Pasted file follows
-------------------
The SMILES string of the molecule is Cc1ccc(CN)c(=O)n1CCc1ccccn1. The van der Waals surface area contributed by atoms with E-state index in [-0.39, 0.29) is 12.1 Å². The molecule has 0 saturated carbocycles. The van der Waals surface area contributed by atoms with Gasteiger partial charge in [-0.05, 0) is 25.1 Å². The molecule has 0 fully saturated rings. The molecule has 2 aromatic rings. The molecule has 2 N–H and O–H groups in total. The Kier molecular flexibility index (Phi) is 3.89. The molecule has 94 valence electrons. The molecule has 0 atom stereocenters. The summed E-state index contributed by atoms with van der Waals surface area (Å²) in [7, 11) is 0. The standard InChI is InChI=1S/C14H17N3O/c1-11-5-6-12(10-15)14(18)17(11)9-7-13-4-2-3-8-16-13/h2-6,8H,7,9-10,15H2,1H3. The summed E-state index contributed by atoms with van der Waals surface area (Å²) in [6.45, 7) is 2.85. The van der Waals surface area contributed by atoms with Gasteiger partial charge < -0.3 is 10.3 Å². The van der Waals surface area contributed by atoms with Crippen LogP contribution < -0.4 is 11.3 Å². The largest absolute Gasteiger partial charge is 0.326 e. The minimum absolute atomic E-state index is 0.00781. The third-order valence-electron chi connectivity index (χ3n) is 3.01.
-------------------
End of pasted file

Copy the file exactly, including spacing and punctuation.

The SMILES string of the molecule is Cc1ccc(CN)c(=O)n1CCc1ccccn1. The van der Waals surface area contributed by atoms with E-state index in [-0.39, 0.29) is 12.1 Å². The molecule has 0 saturated carbocycles. The van der Waals surface area contributed by atoms with Gasteiger partial charge in [-0.05, 0) is 25.1 Å². The molecule has 0 fully saturated rings. The molecule has 2 aromatic rings. The molecule has 2 N–H and O–H groups in total. The Kier molecular flexibility index (Phi) is 3.89. The molecule has 94 valence electrons. The molecule has 0 atom stereocenters. The summed E-state index contributed by atoms with van der Waals surface area (Å²) in [7, 11) is 0. The standard InChI is InChI=1S/C14H17N3O/c1-11-5-6-12(10-15)14(18)17(11)9-7-13-4-2-3-8-16-13/h2-6,8H,7,9-10,15H2,1H3. The summed E-state index contributed by atoms with van der Waals surface area (Å²) in [6.45, 7) is 2.85. The van der Waals surface area contributed by atoms with Gasteiger partial charge < -0.3 is 10.3 Å². The van der Waals surface area contributed by atoms with Crippen LogP contribution < -0.4 is 11.3 Å². The largest absolute Gasteiger partial charge is 0.326 e. The minimum absolute atomic E-state index is 0.00781. The third-order valence-electron chi connectivity index (χ3n) is 3.01.